SPIEGEL: NATO is constantly asking for additional soldiers and equipment. The latest request is for AWACS aircraft that are largely operated using German flight crews. Their mission would be to monitor the airspace -- and also help armed planes. For many Germans, who don't want to get involved in the battle, that goes one step too far.
McKiernan: The AWACS planes are needed to help control the airspace over Afghanistan so that conflicts don't develop. That includes both military and civilian airspace, which is being used more intensively. The Afghans don't have the capacity yet to do this themselves. I would like to make it clear to your readers that when an armed plane takes off, it has already been given approval to bomb a specific target. The AWACS have nothing to do with setting bombing targets.
SPIEGEL: In October the Bundestag will again vote on extending the Bundeswehr's mandate in Afghanistan. What will happen if Germany rejects the extension?
McKiernan: The signal it would send is the opposite of what I think we ought to be sending: that there is solidarity on the part of the international community to remain committed to Afghanistan.
SPIEGEL: What would happen to Afghanistan if NATO were to pull out overnight?
McKiernan: It would be terrible. We run the risk of Afghanistan reverting to insurgents' control and that it could again become a sanctuary for all kinds of criminal activity -- including narcotics trafficking, terrorist camps and other things that would directly affect the security of your country as well.
SPIEGEL: When will Germany be able to send its troops home?
McKiernan: I don't know. The tipping point will be when government at all levels, economy and security in Afghanistan are strong enough that we can stand back and provide support and mentorship.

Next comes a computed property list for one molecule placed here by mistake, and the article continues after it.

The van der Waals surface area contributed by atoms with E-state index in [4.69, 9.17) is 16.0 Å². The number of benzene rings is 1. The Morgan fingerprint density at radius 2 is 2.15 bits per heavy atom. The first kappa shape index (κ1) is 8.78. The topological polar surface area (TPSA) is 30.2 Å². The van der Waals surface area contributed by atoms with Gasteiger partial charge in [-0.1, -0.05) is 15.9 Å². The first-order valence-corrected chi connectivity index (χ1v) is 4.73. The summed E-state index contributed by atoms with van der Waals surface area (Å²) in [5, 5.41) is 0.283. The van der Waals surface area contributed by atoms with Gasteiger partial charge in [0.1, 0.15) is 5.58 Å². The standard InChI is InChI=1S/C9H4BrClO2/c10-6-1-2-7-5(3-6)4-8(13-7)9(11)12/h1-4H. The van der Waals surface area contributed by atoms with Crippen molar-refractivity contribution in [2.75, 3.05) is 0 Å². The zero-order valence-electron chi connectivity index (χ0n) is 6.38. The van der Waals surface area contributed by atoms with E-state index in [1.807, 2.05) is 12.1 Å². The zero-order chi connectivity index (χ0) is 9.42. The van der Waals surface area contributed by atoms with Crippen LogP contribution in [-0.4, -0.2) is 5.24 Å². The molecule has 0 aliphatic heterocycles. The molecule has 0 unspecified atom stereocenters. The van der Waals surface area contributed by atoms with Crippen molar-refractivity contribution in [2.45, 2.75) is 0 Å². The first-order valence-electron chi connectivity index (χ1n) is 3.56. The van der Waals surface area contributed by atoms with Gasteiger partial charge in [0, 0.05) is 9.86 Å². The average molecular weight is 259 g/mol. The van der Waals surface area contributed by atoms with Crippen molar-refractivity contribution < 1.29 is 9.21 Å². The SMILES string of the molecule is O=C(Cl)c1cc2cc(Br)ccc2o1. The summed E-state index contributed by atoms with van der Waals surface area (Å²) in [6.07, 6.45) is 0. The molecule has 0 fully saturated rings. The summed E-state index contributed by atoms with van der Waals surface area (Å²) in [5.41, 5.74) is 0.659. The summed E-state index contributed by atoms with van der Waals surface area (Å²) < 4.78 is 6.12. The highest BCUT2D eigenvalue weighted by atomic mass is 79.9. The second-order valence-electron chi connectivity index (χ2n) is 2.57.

SPIEGEL: In the time since Germany became militarily involved in the Hindu Kush, the risk of a terrorist attack in Germany has risen significantly. Wasnt our participation supposed to help make the world a safer place?
McKiernan: Before I came here to this assignment, I was the Commander of the US Army in Europe, of all of our troops stationed everywhere from Norway to Italy. There was a concrete threat in Europe from an organization called the Islamic Jihadist Union that included some German nationals. They had traveled to Pakistan to train in camps and had returned to Germany to carry out terrorist activities. Those camps also used to exist in Afghanistan, too. We have to ensure that those camps don't return to Afghanistan under the protection of the Taliban. As I said, it's complicated, and it will take time.
SPIEGEL: The majority of Afghans currently reject the government of President Karzai because of the country's immense corruption. Are we supporting the right regime?
McKiernan: We might not like it, and we might say there are unacceptable levels of corruption and perhaps it is ineffective in many areas of Afghanistan. But this is Afghanistan's legitimate government. It's true that good governance, that serves and meets the peoples needs locally to nationally, is one of the biggest challenges here, and that must be improved.
SPIEGEL: Both American presidential candidates -- Barack Obama as well as John McCain -- want to massively increase the troop presence in Afghanistan. How many soldiers are necessary?
McKiernan: I'm not going to put a number on it. If you give it a number, it sounds like that's the answer, but the conflicts in Afghanistan can't be resolved by military means alone. Ultimately the answer must be found politically.
Interview conducted by Susanne Koelbl.